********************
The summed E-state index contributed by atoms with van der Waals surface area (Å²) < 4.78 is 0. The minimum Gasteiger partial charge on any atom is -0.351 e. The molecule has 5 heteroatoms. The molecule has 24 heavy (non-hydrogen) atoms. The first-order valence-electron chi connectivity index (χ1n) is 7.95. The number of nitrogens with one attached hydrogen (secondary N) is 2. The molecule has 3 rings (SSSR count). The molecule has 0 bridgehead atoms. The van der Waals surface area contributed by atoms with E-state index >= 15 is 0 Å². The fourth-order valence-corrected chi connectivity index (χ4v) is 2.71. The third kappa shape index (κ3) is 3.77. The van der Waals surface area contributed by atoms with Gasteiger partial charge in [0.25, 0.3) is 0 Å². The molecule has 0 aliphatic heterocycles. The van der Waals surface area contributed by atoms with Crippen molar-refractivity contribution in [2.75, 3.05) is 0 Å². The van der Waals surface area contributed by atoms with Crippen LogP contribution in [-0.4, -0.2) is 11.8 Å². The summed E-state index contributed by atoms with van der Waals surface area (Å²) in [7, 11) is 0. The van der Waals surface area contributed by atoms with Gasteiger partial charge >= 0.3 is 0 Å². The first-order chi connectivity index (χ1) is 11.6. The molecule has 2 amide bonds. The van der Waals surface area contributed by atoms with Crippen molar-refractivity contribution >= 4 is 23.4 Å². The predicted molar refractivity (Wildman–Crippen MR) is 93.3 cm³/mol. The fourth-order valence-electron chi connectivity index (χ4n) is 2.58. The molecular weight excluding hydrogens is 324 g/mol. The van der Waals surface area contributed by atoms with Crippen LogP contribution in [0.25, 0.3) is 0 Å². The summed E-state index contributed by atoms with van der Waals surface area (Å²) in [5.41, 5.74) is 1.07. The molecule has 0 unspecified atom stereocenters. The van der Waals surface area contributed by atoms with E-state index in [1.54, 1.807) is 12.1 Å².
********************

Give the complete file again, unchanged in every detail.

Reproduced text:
The summed E-state index contributed by atoms with van der Waals surface area (Å²) < 4.78 is 0. The minimum Gasteiger partial charge on any atom is -0.351 e. The molecule has 5 heteroatoms. The molecule has 24 heavy (non-hydrogen) atoms. The first-order valence-electron chi connectivity index (χ1n) is 7.95. The number of nitrogens with one attached hydrogen (secondary N) is 2. The molecule has 3 rings (SSSR count). The molecule has 0 bridgehead atoms. The van der Waals surface area contributed by atoms with E-state index >= 15 is 0 Å². The fourth-order valence-corrected chi connectivity index (χ4v) is 2.71. The third kappa shape index (κ3) is 3.77. The van der Waals surface area contributed by atoms with Gasteiger partial charge in [0.25, 0.3) is 0 Å². The molecule has 0 aliphatic heterocycles. The van der Waals surface area contributed by atoms with Crippen molar-refractivity contribution in [2.75, 3.05) is 0 Å². The van der Waals surface area contributed by atoms with Crippen LogP contribution in [-0.4, -0.2) is 11.8 Å². The summed E-state index contributed by atoms with van der Waals surface area (Å²) in [7, 11) is 0. The van der Waals surface area contributed by atoms with Gasteiger partial charge >= 0.3 is 0 Å². The first-order chi connectivity index (χ1) is 11.6. The molecule has 2 amide bonds. The van der Waals surface area contributed by atoms with Crippen molar-refractivity contribution >= 4 is 23.4 Å². The predicted molar refractivity (Wildman–Crippen MR) is 93.3 cm³/mol. The fourth-order valence-electron chi connectivity index (χ4n) is 2.58. The molecular weight excluding hydrogens is 324 g/mol. The van der Waals surface area contributed by atoms with Crippen LogP contribution in [0.25, 0.3) is 0 Å². The summed E-state index contributed by atoms with van der Waals surface area (Å²) in [5.41, 5.74) is 1.07. The molecule has 0 unspecified atom stereocenters. The van der Waals surface area contributed by atoms with E-state index in [1.54, 1.807) is 12.1 Å².